KNOXVILLE, Tenn. (WATE) — Hundreds of people took to the downtown streets of Knoxville to show their support of abortion rights following the leaked Supreme Court draft decision to overturn Roe v. Wade.
Caroline Mann, one of the organizers of the Women’s March Coalition of East TN in partnership and Coalition with Planned Parenthood, said this decision could come with a lot of risks.
“If Roe v. Wade is overturned, we’re going to see a spike in maternal deaths, we’re going to see the health of people who get pregnant at risk because of this law,” Mann said. “I think this decision is little understood.”
Although the draft does not represent the final position of any member of the court, when looking at the state of Tennessee, according to a Pew Research survey, more than 50% of people believe abortions should be illegal. When breaking it down by gender, 54% of men compared to 46% of women in the state would support the overturn of Roe v. Wade.
Even with that data, Cathy Henschen, a community action team leader for Knoxville Advocates for reproductive rights, believes there is still a chance to change the state’s majority thought on abortion.
“I think we have enough people who believe that these are decisions that should be made by a woman, her family, and her health care provider, not politicians in Nashville or Washington,” she said.
Some of those people Henschen believes will help be the change are parents of young children. One Knoxville man brought his young daughter to participate in the rally, amongst other children.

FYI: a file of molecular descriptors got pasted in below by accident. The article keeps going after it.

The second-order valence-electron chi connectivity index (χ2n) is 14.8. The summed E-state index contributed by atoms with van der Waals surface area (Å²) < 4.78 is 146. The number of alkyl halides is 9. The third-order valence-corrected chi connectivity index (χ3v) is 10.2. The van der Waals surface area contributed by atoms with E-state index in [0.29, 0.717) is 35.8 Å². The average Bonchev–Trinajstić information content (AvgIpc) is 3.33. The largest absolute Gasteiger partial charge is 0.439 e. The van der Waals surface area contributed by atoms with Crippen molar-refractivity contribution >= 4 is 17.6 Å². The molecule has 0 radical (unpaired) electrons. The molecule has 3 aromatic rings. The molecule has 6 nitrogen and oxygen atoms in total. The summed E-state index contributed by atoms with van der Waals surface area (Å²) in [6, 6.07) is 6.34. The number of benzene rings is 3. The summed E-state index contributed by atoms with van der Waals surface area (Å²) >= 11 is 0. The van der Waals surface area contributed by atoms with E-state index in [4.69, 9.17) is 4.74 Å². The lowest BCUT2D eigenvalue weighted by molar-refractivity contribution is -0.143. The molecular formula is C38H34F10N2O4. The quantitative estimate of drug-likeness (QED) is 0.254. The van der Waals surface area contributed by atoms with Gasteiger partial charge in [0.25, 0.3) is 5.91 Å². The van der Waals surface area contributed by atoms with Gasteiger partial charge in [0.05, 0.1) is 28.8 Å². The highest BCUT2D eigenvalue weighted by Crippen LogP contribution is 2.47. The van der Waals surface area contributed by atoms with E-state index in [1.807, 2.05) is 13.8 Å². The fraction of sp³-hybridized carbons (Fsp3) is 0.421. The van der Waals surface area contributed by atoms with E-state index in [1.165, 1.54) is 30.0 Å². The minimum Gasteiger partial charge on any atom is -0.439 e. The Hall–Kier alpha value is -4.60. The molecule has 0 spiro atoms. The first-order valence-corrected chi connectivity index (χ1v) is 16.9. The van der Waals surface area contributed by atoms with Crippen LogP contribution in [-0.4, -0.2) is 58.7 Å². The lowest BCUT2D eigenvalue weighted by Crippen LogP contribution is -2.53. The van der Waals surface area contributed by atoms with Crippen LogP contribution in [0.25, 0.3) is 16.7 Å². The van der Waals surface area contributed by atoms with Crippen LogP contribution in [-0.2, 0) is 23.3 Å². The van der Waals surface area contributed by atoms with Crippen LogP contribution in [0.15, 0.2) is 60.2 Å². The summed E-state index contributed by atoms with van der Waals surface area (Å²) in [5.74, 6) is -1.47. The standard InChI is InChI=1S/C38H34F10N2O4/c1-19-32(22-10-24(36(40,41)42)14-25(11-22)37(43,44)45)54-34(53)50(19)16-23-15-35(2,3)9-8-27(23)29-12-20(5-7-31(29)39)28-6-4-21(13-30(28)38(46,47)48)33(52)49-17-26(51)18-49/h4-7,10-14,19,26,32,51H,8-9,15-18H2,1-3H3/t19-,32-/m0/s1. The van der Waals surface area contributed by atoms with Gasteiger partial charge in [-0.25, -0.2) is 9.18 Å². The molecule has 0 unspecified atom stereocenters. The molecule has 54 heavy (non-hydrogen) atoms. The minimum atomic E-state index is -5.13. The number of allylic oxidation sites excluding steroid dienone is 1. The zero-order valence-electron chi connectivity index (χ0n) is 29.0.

“I am raising two girls and I’m, for the first time in my life, genuinely scared about what their future is going to look like,” he said. “I think this is ultra important that they have the same rights that everybody has had for the past 50 years.”
His daughter also shared her thoughts.
“I think everybody should be treated good,” she said. “You aren’t the boss of my body,” she said reading from the sign she held.
Sarah Eldridge, a mother, is also in support of abortion rights. She says after experiencing pregnancy twice, she defines it as not easy.
“I was very, very sick, I really could not do the things I wanted to do, it was hard on my job and so it’s really important to me that we not go backward, that my daughters do not lose the right to control their own bodies,” Eldridge said.
Her story along with many others is being shared to keep what has been in place since 1973. If Roe v. Wade is overturned, it will leave millions of pregnant women nationwide without the option to get an abortion.
“We are not going to give up, we are not going to despair, we are going to fight, we are going to standup. You cannot stop women,” Henschen said.
Tennessee is one of 26 states expected to ban abortion if Roe is overturned.